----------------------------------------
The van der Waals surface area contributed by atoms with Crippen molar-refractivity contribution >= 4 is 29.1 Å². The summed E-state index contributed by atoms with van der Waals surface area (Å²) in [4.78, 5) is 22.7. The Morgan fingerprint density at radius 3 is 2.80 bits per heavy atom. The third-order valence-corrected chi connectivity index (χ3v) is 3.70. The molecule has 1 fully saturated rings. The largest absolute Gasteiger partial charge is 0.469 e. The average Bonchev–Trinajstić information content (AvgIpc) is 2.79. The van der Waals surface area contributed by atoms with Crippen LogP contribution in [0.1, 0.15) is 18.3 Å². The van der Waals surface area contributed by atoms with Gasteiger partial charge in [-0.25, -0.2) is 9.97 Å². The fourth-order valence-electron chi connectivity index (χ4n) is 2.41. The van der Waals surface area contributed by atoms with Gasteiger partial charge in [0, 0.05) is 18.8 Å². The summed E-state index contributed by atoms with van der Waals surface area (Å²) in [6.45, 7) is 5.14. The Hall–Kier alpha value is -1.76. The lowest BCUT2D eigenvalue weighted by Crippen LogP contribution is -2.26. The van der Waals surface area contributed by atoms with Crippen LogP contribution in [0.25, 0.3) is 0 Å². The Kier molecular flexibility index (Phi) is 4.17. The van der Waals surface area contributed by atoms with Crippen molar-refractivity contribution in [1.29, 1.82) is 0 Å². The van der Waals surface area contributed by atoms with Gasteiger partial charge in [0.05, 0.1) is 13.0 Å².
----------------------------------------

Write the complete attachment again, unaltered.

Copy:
The van der Waals surface area contributed by atoms with Crippen molar-refractivity contribution >= 4 is 29.1 Å². The summed E-state index contributed by atoms with van der Waals surface area (Å²) in [4.78, 5) is 22.7. The Morgan fingerprint density at radius 3 is 2.80 bits per heavy atom. The third-order valence-corrected chi connectivity index (χ3v) is 3.70. The molecule has 1 fully saturated rings. The largest absolute Gasteiger partial charge is 0.469 e. The average Bonchev–Trinajstić information content (AvgIpc) is 2.79. The van der Waals surface area contributed by atoms with Crippen LogP contribution in [0.1, 0.15) is 18.3 Å². The van der Waals surface area contributed by atoms with Gasteiger partial charge in [-0.25, -0.2) is 9.97 Å². The fourth-order valence-electron chi connectivity index (χ4n) is 2.41. The van der Waals surface area contributed by atoms with Gasteiger partial charge in [0, 0.05) is 18.8 Å². The summed E-state index contributed by atoms with van der Waals surface area (Å²) in [6.45, 7) is 5.14. The Hall–Kier alpha value is -1.76. The lowest BCUT2D eigenvalue weighted by Crippen LogP contribution is -2.26. The van der Waals surface area contributed by atoms with Crippen LogP contribution in [0.25, 0.3) is 0 Å². The Kier molecular flexibility index (Phi) is 4.17. The van der Waals surface area contributed by atoms with Crippen molar-refractivity contribution in [1.29, 1.82) is 0 Å². The van der Waals surface area contributed by atoms with Gasteiger partial charge in [0.05, 0.1) is 13.0 Å².